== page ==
Got a brioche?

PZ has a terrific guest post by Marcus Ranum on the nasty undertones of the bullshit about “click bait.” I was going to quote from it when it was a comment, but when I got around to it it had graduated to being a post.

I automatically despise people who use the “clickbait” “to make money” argument. And here is why: it never seems to come from someone who is enduring economic hardship, and it implies that the person supposedly doing it is so desperate that they need the extra fractions of a cent they might get. If you’re a bestselling author and lecturer with an international stature with an estimated net worth of over $100 million, claiming that your detractors are pushing click bait amounts to asking “why don’t they eat cake?” (“Qu’ils mangent de la brioche”) yes in the internet era there is money to be made with click bait, but it requires huge volumes such as that driven by celebrity selfie leaks and sex tapes. From the sound of it, bloggers such as those on FTb and Patheos make vastly less blogging than someone of Dawkins’ stature commands from a single speaking engagement.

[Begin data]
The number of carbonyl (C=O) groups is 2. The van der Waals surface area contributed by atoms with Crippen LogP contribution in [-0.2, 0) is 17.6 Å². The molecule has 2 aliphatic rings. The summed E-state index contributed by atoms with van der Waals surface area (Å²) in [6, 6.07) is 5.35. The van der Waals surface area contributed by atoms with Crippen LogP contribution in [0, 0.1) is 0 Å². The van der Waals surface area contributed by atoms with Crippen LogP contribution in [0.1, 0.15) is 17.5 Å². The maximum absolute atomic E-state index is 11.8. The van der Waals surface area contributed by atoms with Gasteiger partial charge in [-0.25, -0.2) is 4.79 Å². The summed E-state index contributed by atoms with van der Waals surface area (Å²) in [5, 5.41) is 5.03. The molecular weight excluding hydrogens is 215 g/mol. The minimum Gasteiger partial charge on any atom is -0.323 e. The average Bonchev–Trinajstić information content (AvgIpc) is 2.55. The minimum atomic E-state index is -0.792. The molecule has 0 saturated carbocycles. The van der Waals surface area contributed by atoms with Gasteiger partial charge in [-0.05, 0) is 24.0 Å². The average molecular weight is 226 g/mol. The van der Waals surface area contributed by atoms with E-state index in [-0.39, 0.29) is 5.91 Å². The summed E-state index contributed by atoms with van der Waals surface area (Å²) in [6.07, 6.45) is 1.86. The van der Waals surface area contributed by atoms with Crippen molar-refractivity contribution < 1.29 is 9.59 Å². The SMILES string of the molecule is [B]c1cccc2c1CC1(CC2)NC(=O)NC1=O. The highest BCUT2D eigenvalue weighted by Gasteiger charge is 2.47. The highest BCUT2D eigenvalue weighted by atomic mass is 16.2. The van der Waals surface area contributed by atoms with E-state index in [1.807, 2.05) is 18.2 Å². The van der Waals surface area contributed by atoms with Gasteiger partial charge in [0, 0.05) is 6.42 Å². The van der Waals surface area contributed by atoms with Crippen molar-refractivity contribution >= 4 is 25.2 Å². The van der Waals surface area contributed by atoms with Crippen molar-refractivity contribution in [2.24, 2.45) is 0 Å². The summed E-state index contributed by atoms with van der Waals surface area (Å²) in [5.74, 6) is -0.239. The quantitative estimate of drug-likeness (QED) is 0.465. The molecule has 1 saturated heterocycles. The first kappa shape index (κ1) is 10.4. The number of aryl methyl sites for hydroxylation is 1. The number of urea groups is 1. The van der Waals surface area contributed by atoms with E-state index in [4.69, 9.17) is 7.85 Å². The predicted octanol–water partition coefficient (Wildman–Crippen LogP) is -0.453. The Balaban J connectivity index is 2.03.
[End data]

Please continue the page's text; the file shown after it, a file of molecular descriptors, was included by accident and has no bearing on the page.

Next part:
Vastly less. A fraction. It’s ludicrous that they think otherwise.

Representing the totality

My friend Muhammad Syed, co-founder and ED of EXMNA, has an open letter to Yale Humanists and Muslim Students Association at Hemant’s blog.

As an activist and an ex-Muslim, I have witnessed many attempts to prevent direly-needed conversations by those threatened by the voices of others. I am saddened to see this trend continue — namely, the letter signed by several student organizations at Yale in order to prevent Ayaan Hirsi Ali from speaking at their university. [Read more...]

Guest post: And now they’re stuck

Originally a comment by =8)-DX on The cavalry has arrived.

I’m just going to try to give a really accommodating interpretation of the events: